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Congress has taken up where the Senate left off and has begun debate on the President's increase of troops in Iraq. By proposing only a non-binding resolution, the Democrats are getting heat from both the Left and the Right. How many Republicans will go along?  Does Congress have the power to cut off the money?  Plus, North Korea agrees to a phased shutdown of its nuclear program in exchange for aid and oil. On Reporter's Notebook, sea lions and dolphins may go on patrol against terrorist swimmers and divers.

Making News North Korea Agrees to Close Nuclear Reactor for Oil 5 MIN, 57 SEC

At the six-party talks in Beijing, North Korea has agreed to a phased shutdown of its nuclear program in exchange for aid, including tons of fuel oil.  Secretary of State Condoleezza Rice called the agreement a positive move by Pyongyang, but former UN Ambassador John Bolton, long-time critic of North Korea, calls it a "very bad deal." Warren Stroble is Senior Foreign Affairs Correspondent for the McClatchy News Service.

Warren Strobel, Reuters (@WStrobel)

Main Topic House of Representatives Begins Debating the Iraq Buildup 35 MIN, 42 SEC

Just two sentences long, it's a "non-binding resolution," which supports US troops in Iraq, but it goes on to say, "Congress disapproves" of President Bush's deployment of more than 20,000 additional forces. Debate will go on for 36 hours. While nobody doubts the resolution will pass, one big question is how many Republicans will go along. Mantime, the President's supporters are challenging Democrats to cut off the money. Is the new majority being politically prudent or cowardly? We hear from journalists, Democratic Congressmen, experts in constitutional law, public policy and defense, including a former Pentagon official.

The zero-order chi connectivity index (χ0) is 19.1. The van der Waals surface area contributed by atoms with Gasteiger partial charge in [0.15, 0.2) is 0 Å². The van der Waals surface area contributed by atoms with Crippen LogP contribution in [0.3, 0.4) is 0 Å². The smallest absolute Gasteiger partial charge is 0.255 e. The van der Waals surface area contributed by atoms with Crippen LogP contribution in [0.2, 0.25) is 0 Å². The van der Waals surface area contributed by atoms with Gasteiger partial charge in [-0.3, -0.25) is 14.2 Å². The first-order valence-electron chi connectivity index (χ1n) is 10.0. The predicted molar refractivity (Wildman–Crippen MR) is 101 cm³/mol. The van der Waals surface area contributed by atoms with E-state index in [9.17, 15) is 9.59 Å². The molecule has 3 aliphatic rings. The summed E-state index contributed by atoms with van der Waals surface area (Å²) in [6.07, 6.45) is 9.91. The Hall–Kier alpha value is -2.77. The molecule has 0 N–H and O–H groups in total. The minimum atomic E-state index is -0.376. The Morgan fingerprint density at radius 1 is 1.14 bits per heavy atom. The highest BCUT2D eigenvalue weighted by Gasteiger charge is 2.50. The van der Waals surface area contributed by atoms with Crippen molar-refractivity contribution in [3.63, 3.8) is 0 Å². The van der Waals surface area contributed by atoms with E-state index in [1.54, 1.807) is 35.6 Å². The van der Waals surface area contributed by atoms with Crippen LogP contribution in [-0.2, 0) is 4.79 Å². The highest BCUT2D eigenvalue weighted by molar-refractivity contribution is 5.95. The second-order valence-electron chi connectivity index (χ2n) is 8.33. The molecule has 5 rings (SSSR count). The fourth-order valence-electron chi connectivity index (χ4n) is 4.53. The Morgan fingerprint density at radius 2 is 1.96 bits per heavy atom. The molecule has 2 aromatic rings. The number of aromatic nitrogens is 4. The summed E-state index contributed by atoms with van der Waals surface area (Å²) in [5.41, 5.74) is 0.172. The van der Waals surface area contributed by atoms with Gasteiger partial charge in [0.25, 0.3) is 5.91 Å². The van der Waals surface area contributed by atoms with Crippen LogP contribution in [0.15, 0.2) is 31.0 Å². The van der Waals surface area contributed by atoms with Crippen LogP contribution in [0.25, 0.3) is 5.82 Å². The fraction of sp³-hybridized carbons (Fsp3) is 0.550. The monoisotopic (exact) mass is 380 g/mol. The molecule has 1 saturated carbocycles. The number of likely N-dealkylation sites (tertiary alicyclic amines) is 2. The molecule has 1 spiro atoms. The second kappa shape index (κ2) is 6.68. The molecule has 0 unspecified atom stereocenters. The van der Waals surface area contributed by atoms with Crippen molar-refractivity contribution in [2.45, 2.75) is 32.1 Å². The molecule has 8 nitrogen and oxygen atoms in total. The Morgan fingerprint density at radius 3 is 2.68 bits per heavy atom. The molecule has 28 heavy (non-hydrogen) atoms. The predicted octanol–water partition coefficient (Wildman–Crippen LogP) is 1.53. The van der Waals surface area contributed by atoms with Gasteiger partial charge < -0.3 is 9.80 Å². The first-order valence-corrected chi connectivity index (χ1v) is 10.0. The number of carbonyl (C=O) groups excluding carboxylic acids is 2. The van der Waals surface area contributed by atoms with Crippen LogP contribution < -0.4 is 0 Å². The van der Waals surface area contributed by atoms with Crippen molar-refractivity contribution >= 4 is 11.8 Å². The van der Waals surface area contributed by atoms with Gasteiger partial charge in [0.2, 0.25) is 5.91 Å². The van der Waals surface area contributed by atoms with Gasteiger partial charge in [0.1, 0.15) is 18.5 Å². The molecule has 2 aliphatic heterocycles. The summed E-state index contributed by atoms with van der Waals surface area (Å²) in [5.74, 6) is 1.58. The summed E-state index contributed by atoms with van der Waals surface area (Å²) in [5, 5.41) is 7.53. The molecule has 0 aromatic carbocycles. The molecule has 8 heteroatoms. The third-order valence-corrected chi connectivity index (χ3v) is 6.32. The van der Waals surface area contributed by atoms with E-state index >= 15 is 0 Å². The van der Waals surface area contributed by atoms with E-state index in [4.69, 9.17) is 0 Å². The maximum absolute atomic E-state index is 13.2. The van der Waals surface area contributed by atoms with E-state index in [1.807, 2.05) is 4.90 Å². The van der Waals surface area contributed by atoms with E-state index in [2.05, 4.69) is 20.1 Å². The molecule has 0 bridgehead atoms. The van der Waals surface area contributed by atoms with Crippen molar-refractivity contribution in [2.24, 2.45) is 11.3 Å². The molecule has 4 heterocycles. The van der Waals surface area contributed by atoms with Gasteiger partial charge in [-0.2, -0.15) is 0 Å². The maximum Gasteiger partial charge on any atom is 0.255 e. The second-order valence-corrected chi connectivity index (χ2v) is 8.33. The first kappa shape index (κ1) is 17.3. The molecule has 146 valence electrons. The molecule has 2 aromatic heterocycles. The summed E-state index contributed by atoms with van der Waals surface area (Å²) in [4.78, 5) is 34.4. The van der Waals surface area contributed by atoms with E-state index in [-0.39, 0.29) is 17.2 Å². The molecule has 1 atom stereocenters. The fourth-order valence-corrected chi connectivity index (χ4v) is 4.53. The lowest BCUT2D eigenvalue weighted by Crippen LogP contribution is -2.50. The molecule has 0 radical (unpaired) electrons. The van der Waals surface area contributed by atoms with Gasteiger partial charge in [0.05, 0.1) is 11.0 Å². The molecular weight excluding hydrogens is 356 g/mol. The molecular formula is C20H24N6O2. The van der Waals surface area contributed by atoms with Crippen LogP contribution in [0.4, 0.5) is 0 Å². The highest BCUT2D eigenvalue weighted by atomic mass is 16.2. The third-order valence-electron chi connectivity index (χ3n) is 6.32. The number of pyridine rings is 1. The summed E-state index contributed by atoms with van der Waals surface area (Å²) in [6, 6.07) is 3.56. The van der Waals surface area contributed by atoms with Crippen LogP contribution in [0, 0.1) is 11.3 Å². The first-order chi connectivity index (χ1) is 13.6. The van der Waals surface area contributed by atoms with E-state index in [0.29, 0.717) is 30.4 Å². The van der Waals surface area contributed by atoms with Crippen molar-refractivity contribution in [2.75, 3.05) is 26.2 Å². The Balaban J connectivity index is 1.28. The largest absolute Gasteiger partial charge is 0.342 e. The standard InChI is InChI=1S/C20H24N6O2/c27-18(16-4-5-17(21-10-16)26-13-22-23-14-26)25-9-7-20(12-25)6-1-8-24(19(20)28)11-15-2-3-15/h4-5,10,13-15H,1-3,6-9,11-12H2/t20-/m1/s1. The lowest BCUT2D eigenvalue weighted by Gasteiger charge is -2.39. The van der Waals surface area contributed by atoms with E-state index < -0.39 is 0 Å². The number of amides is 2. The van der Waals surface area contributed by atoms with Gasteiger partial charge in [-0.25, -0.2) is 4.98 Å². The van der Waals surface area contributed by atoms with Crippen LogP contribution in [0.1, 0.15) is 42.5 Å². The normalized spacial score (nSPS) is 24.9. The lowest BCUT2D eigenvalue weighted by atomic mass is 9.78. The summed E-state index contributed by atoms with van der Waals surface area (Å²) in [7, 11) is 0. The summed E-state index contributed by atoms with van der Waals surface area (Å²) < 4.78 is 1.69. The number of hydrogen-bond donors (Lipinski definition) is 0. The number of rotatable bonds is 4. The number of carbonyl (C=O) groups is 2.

Jonathan Weisman, New York Times (@jonathanweisman)
Tom Andrews, National Director, Win Without War
Will Marshall, President and Founder of the Progressive Policy Institute
Dan Goure, Lexington Institute (@dgoure)
Bruce Fein, attorney
Joe Sestak, Congressman (D-PA)

Reporter's Notebook Dolphins and Sea Lions, Latest Tool against Terrorist Attack 7 MIN, 21 SEC

Submarines, ships and laboratories at the Kitsap-Bangor Navy Base in Puget Sound are considered vulnerable to attack by terrorist swimmers and divers. So the base near Seattle may be getting a new security patrol.  Dolphins and sea lions have been trained to find swimmers and scuba divers who are in the wrong place at the wrong time and, according to the Navy Marine Mammal Program, attach ropes to the suspects, who can then be reeled in for questioning. Ken Balcomb is Executive Director of the Center for Whale Research at Friday Harbor on Washington's San Juan Islands.

Ken Balcomb, Executive Director of the Center for Whale Research

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